Gospel Reading: Mt 5:1-12a
When Jesus saw the crowds, he went up the mountain, and after he had sat down, his disciples came to him. He began to teach them, saying:
“Blessed are the poor in spirit, for theirs is the Kingdom of heaven.
Blessed are they who mourn, for they will be comforted.
Blessed are the meek, for they will inherit the land.
Blessed are they who hunger and thirst for righteousness, for they will be satisfied.
Blessed are the merciful, for they will be shown mercy.
Blessed are the clean of heart, for they will see God.
Blessed are the peacemakers, for they will be called children of God.
Blessed are they who are persecuted for the sake of righteousness, for theirs is the Kingdom of heaven.
Blessed are you when they insult you and persecute you/ and utter every kind of evil against you falsely because of me./ Rejoice and be glad,/ for your reward will be great in heaven.”
THE BEATITUDES: PORTRAIT OF JESUS AND OF THE SAINTS
The Beatitudes, Pope Benedict XVI writes in his book Jesus of Nazareth, are the fruit of Jesus’ gaze upon the disciples. They describe their actual condition: poor, hungry, weeping, hated, and persecuted. Yet this situation in which Jesus sees his disciples becomes a promise when he looks upon them in the light of the Father. The Beatitudes are paradoxes because the standards of the world are turned upside down as soon as they are seen in terms of God’s values.
Benedict explains: “It is precisely those who are poor in worldly terms, those thought as lost souls, who are truly fortunate ones, the blessed, who have every reason to rejoice and exult in the midst of their sufferings. The Beatitudes are promises resplendent with the new image of the world and of man inaugurated by Jesus, his ‘transformation of values.’ They are eschatological promises.”
Being eschatological, however, does not mean that the joy they proclaim applies exclusively to some infinitely remote future or the next world. When a person begins to live from God’s perspective, something of the eschaton is already present.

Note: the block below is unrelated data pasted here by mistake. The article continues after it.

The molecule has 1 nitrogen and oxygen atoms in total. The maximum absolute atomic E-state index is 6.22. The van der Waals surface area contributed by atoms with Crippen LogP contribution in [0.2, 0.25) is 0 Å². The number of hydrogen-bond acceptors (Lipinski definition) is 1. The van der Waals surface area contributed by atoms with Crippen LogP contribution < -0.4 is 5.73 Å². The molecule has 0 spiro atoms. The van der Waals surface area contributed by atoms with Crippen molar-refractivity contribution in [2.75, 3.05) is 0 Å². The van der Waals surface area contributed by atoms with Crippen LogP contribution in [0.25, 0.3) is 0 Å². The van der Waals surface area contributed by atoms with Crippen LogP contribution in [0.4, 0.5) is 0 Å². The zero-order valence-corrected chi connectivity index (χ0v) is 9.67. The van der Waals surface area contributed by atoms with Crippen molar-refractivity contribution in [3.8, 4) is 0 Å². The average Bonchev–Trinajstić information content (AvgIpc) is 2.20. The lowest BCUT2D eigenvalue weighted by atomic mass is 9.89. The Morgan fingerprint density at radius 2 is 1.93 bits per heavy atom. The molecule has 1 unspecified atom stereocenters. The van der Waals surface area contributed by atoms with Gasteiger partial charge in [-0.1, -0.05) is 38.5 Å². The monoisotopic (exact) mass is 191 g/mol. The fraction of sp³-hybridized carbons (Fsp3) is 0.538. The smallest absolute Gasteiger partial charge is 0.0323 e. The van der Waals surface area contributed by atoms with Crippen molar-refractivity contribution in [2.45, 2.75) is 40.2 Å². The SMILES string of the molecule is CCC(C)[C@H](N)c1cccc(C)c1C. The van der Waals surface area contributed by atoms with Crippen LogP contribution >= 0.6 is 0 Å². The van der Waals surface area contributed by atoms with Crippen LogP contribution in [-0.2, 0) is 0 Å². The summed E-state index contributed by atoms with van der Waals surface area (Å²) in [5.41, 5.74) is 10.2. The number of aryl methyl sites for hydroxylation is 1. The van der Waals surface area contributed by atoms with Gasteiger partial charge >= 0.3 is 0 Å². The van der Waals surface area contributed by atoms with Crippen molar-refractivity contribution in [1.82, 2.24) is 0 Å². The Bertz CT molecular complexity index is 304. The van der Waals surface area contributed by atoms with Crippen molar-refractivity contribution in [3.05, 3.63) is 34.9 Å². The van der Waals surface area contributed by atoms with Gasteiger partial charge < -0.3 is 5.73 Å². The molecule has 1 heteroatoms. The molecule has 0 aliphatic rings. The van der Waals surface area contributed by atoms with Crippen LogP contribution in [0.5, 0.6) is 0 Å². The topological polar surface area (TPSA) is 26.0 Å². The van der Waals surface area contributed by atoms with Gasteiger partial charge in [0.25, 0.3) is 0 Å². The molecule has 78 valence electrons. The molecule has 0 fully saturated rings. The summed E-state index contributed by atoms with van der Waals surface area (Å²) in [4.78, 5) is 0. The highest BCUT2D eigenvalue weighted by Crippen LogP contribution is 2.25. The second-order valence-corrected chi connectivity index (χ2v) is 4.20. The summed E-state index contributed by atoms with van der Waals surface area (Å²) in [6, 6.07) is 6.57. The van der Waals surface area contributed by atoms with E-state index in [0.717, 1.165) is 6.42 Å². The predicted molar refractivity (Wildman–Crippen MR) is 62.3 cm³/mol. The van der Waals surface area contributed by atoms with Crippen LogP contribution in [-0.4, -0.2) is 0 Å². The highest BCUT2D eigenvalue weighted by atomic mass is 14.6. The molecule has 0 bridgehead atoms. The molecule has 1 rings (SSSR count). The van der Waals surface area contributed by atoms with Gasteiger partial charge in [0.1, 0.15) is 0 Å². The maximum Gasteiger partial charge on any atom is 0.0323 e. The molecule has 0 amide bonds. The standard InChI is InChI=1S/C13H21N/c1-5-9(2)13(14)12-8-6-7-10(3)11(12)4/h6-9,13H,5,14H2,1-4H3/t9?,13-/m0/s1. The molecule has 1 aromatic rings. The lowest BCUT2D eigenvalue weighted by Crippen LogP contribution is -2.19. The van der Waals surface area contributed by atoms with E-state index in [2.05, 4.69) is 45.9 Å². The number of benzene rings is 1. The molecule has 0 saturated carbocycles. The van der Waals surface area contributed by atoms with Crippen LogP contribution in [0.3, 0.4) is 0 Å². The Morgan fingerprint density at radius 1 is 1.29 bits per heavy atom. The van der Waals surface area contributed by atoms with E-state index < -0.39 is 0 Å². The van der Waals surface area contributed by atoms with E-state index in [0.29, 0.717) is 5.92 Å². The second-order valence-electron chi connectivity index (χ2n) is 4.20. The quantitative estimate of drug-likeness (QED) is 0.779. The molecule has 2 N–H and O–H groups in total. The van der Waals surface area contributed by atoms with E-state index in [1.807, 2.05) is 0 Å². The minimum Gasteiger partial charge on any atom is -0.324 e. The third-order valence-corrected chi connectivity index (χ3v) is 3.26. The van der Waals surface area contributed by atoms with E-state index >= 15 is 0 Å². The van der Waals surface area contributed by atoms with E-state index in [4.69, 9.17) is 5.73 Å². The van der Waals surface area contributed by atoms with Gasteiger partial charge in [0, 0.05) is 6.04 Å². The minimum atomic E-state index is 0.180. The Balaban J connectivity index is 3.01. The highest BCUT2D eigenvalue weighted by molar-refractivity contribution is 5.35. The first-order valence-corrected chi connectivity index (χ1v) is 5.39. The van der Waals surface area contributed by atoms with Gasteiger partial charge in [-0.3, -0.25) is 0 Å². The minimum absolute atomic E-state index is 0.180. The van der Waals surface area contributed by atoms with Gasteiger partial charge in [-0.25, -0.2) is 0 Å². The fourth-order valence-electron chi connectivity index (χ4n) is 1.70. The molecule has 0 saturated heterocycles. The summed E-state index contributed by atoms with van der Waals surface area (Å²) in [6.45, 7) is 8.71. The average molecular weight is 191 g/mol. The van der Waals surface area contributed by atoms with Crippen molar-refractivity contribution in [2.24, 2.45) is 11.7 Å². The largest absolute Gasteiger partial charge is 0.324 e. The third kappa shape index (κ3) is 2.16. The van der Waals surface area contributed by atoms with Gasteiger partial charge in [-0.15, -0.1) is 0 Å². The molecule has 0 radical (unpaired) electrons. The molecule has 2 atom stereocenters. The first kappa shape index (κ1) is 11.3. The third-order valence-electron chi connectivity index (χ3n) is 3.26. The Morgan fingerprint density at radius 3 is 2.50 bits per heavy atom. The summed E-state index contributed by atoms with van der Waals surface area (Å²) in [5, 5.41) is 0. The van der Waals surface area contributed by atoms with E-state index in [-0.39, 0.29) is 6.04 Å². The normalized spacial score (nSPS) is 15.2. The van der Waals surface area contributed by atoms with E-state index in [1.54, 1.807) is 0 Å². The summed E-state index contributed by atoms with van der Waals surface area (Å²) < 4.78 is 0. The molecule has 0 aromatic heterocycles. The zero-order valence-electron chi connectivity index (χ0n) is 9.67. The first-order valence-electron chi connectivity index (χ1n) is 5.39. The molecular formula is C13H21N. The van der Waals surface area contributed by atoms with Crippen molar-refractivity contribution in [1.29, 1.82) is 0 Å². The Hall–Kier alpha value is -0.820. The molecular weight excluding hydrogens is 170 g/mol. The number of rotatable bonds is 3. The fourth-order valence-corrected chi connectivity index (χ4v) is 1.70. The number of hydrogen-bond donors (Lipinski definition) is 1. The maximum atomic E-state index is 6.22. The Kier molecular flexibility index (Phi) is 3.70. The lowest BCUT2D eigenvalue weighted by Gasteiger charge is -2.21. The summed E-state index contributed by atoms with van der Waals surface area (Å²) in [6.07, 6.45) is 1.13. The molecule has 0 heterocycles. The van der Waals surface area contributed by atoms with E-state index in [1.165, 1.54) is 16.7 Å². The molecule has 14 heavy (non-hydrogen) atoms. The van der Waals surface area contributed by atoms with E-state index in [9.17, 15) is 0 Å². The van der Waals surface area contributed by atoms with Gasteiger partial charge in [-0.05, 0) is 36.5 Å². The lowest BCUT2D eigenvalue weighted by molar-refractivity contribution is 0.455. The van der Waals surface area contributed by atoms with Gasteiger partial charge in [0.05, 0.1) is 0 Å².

The secret of the Beatitudes lies in its being a veiled interior biography of Jesus, a kind of portrait of his figure. Benedict refers to the gospel portrait of Jesus: “He who has no place to lay his head (cf Mt 8:20) is truly poor; he who can say, ‘Come to me… for I am meek and lowly of heart’ (cf Mt 11:28-29) is truly meek; he is the one who is pure of heart and so unceasingly beholds God. He is the peacemaker; he is the one who suffers for God’s sake.” The Beatitudes display the mystery of Christ himself. Behind them stands the figure of Christ, the man who is God. And so, as surely as the promises of the Beatitudes are realized in him, he will make sure they are realized on those who choose his option – all for the kingdom of God.
Today, the Solemnity of All Saints, we celebrate the men and women of all time who were portraits of Jesus in their own lifetime. Living the spirit of the Beatitudes, they realized the promises of the Beatitudes. The saints are the “cloud of witnesses” who spur us to follow their example of faithfulness and loving service.
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SOURCE: “365 Days with the Lord,” ST PAULS, 7708 St. Paul Rd., SAV, Makati City (Phils.); Tel.: 895-9701; Fax 895-7328; E-mail: firstname.lastname@example.org; Website: http://www.stpauls.ph.